CBM 210: Indo-Uzbek Rivalry and a Chinese star in waiting - A Review

by Nagesh Havanur
12/7/2022 – ChessBase Magazine offers a window to the world of professional chess. Issue #210 contains 7578 recent games, (45 annotated) 12 opening surveys, 9 demo lectures and several exercises for training. Annotators include Anish Giri, Ajun Erigaisi, Gabriel Sargissian, Ivan Sokolov, Luke McShane, Pentala Harikrishna, Pragganandhaa, Maria Muzychuk and Wesley So among others. The icing on the cake is a feature on Ding Liren who will play the world championship match with Ian Nepomniachtchi now that Carlsen has announced that he will not defend the title. Prof. Nagesh Havanur took a closer look.

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ChessBase Magazine 210: A Review by Nagesh Havanur

Even as I write these lines, the World Team Championship has drawn to a close, with China edging out Uzbekistan, Spain and India. A salutary reminder of the strength of Chinese chess players. It’s a pity that two of the best chess teams in the world, China and Russia could not compete in the recent Chess Olympiad. As is known, China did not field its players on account of Covid restrictions and Russia could not participate on account of the FIDE ban with the invasion of Ukraine.

With the absence of Russia and China the main battle was between other contenders, the USA, India, Armenia and Uzbekistan.  As it happened, the experienced USA and Armenia Teams received  setbacks in their matches with young Indian and Uzbek Teams. Thus the scene was set for the decisive encounter between India and Uzbekistan.

India being the host had fielded two teams, "India I" and "India II". Uzbekistan had only drawn the match with "India I" Team. While Vakhidov had prevailed over Sasikiran and Abdusattorov had lost to Harikrishna:

In this issue Harikrishna himself annotates the game:

Abdusattorov-Harikrishna, Chess Olympiad 2022



It’s to the credit of the Uzbek Team that it remained in the race for the first place till it faced "India II" Team in the penultimate round.  Here unfortunately, Sindarov lost to Praggnandhaa and games on other boards were drawn. So only the first board encounter, Abdusattorov-Gukesh remained and it was watched with bated breath by spectators all over the world. Before this round Gukesh rode at wave with (+7,- 0, =1)) vanquishing Shirov, Caruana and Sargissian among others. But anything could happen in a game and coaches, R.B. Ramesh and Ivan Sokolov were understandably anxious.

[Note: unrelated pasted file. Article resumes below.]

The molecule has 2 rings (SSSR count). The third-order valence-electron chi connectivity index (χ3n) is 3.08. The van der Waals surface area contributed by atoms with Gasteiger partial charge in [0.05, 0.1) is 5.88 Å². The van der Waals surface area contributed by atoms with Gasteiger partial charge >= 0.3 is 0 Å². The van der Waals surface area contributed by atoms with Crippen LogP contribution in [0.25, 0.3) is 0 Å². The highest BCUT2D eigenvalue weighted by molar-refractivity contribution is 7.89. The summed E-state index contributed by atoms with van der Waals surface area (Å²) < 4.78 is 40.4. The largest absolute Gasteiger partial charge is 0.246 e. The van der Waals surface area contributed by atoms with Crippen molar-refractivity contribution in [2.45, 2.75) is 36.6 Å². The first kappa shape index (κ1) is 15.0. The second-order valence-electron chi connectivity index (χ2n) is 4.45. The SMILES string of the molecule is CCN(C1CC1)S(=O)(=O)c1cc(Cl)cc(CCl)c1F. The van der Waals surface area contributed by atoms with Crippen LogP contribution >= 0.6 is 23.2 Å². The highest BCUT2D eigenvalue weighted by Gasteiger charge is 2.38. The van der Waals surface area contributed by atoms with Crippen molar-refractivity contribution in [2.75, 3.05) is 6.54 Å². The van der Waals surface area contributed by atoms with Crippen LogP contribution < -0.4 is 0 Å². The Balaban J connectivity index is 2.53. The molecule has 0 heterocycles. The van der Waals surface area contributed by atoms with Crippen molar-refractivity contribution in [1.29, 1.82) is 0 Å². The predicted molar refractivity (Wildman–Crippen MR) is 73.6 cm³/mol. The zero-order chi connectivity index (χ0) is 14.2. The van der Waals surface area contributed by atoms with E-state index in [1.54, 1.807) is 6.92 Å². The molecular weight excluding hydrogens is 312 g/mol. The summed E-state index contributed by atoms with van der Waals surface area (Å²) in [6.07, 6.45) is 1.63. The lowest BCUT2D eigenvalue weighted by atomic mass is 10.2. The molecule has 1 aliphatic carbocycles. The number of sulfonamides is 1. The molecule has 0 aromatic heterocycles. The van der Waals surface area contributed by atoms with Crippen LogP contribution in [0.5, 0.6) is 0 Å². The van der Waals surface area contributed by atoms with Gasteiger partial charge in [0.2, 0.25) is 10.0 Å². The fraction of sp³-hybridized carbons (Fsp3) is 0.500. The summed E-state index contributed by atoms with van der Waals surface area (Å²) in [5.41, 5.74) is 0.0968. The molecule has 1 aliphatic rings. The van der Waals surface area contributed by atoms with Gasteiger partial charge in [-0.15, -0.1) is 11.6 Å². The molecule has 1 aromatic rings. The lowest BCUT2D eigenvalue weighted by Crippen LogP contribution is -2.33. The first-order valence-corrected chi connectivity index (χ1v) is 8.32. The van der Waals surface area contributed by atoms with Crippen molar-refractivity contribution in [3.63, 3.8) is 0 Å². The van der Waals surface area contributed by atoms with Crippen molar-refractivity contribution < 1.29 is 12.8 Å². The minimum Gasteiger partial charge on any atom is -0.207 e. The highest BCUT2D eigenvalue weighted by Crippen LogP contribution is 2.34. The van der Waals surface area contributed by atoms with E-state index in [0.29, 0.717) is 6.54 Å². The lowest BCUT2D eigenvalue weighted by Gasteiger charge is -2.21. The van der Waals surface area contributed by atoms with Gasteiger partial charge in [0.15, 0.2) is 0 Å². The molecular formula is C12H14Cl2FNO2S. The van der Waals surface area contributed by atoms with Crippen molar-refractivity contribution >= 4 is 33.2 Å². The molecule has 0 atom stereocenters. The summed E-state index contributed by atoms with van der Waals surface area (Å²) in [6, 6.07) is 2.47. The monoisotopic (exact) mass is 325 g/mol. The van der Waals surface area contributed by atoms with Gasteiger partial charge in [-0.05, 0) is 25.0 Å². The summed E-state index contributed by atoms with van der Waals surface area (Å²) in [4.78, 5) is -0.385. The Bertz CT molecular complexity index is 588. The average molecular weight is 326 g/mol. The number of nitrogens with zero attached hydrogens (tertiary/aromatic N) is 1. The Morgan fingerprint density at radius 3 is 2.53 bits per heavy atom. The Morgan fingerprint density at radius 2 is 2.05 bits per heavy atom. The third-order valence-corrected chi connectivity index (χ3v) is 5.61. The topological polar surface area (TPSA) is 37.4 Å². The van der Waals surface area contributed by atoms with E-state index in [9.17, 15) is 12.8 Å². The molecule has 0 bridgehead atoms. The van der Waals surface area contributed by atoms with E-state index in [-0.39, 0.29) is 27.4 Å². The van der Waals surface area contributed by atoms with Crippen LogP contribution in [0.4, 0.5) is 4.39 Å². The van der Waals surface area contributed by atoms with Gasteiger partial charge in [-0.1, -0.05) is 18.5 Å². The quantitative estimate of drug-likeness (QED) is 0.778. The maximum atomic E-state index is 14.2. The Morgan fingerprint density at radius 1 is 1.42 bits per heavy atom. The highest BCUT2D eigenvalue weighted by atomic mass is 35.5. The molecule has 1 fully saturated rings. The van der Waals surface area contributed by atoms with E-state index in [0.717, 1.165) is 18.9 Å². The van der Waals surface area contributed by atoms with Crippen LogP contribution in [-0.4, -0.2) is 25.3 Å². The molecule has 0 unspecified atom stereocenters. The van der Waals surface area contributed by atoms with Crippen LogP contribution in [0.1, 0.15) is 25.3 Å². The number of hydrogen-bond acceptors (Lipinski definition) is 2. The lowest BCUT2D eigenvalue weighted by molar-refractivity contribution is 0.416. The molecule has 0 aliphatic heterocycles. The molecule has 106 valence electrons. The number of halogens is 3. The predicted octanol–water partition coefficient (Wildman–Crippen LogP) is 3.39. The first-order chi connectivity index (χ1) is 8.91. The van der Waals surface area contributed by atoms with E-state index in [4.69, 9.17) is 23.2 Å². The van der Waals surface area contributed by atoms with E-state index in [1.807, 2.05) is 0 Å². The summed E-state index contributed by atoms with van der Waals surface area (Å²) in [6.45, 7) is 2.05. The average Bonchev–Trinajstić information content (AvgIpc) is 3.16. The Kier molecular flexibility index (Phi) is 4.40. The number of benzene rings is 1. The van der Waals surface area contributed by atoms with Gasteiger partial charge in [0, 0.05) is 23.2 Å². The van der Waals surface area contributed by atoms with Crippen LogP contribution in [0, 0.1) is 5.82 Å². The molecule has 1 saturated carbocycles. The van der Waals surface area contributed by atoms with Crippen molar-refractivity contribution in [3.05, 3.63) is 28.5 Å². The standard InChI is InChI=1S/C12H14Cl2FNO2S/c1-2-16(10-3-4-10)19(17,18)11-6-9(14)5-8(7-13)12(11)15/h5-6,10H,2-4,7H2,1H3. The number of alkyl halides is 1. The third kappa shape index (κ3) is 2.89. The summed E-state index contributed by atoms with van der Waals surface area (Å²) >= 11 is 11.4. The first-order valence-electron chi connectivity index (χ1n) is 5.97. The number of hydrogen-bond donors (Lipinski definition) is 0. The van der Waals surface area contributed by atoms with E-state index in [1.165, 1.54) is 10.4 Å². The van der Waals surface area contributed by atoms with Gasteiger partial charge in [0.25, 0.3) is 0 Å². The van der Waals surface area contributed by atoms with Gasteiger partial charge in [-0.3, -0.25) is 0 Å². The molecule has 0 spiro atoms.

R.B. Ramesh (front) and Ivan Sokolov during the match Uzbekistan vs India II | Photo: Lennart Ootes

Ivan Sokolov, the coach of the Uzbek Team recaptures the final phase of the game:

Gukesh-Abdusattorov, Chess Olympiad 2022


Now let me draw attention of the readers to a video that they have all seen before:

Gukesh was devastated by this loss, holding himself responsible for India’s descent down the Olympiad Cross-table.  In a subsequent interview he was to narrate how Anand spent time with him after this disaster, sharing his own experience of loss and defeat, bringing him back to his senses.

To return to the Olympiad, I have one reservation. The host nation is allowed to field two teams, a courtesy and privilege conferred by rules. This system gives unfair advantage to the host nation.  In the circumstances it’s a wonder that Uzbekistan survived its matches with Indian I and India II and went on to win Gold.

Anyway, the Ukraine Team won the Women’s Olympiad. Readers may recall that in the previous issue, CBM 209 ran a Special on Anna and Mariya Muzychuk from Ukraine. The sisters did their beleaguered nation proud by leading their team to victory. Both have annotated a game each.

As  Mariya Muzychuk  acknowledged, no less a role was played by their team mates,  especially, Anna Ushenina, 14th Women’s World Champion who scored 7.5 out of 9 points.

Anna Ushenina | Photo/Lennart Ootes/FIIDE